AN angler who confessed he lied about catching a record-breaking rainbow trout eight years ago said yesterday he came clean in a desperate attempt to save his marriage.
Clive White, 35, wrote to the British Fish Record Committee two weeks ago to admit his whopping 36lb 14oz catch was already dead when he netted it.
Mr White, who smashed the previous record by 6lb 2oz, claimed a friend had actually grown the fish and handed it to him at Dever Springs fishery, near his home in Andover, Hants, in April 1995.
He said it was part of an elaborate plan – initiated by his friend – to break the British record.
The angler, who readily agreed to the con, said he placed the trout in his net and then told two nearby fishermen he had reeled in the monster catch.
The next thing he knew the trout had been weighed, the Press called and photographers were snapping what should have been his proudest moment.
But eight years later, racked by guilt, Mr White finally came clean and admitted he had lied. He said: "It's destroyed me, my marriage and everything I ever wanted. I felt so guilty. Not a week went by without me thinking about it. But I do feel a lot better now it's out in the open."
A spokesman for the BFRC confirmed it had received a letter from Mr White, in which he expressed his regret and confessed he had "found" rather than caught his gigantic catch. He said it was the first time in the committee's 30-year history that someone had lied about a record-breaking claim.
Mr White, who said he was once considered to be one of the top five fly fishermen in the country, said he became "addicted" to his hobby and his marriage suffered as a result.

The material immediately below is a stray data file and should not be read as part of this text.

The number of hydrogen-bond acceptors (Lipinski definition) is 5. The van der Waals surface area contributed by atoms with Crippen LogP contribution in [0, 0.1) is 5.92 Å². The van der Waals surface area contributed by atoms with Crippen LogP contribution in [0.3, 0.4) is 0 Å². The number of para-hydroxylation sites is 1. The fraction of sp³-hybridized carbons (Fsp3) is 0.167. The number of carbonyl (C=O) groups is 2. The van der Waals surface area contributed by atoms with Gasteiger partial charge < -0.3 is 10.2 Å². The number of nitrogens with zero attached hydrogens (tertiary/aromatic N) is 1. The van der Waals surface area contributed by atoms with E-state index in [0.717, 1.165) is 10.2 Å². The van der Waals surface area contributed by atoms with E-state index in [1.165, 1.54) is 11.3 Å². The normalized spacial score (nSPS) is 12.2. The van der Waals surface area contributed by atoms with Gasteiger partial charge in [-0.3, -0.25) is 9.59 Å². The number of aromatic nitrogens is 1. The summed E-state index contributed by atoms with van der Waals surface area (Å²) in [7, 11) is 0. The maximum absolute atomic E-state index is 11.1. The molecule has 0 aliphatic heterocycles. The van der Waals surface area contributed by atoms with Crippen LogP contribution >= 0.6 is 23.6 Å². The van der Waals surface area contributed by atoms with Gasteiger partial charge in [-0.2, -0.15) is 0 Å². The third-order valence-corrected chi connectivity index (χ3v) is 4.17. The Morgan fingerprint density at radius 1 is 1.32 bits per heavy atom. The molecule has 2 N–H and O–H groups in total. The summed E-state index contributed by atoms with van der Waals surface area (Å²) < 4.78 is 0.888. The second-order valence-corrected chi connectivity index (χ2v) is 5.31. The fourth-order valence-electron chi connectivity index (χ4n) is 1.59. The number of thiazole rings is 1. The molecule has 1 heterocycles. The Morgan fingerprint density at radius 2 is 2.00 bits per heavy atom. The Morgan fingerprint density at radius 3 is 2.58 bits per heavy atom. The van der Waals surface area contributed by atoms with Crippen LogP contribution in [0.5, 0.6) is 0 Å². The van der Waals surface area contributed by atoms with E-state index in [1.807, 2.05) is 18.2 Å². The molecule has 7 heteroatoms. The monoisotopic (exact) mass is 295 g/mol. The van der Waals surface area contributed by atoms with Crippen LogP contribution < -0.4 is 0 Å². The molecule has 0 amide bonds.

He said he spent entire weekends fishing, rarely turned up to family meal times and regularly spent 12 hours a day alone on a river bank. "I was addicted and obsessed about fishing. I loved it. It felt like a great challenge to outwit the fish and prove to yourself that you are good at something. But it has now probably cost me my marriage," he said.
The 35-year-old, who has two children, said by coming clean he hoped his wife Lucy would understand why he was so depressed and elusive after his record-breaking feat.
He said he had not been fishing since Lucy filed for divorce in April and had now successfully kicked his addiction to angling.
"I don't go anymore. I've had counselling to help me get over my fishing addiction and my marriage problems. It was not hard to give up. I just see it now as an unfair game – like shooting tigers in a cage," he said.
Having given up his hobby, Mr White now enjoys ironing, cooking and spending time with his children.
"I just feel so much better about myself now. It's like a weight's been lifted off me," he said.
His friend, who he named, denied any knowledge of a "plot" to break the record.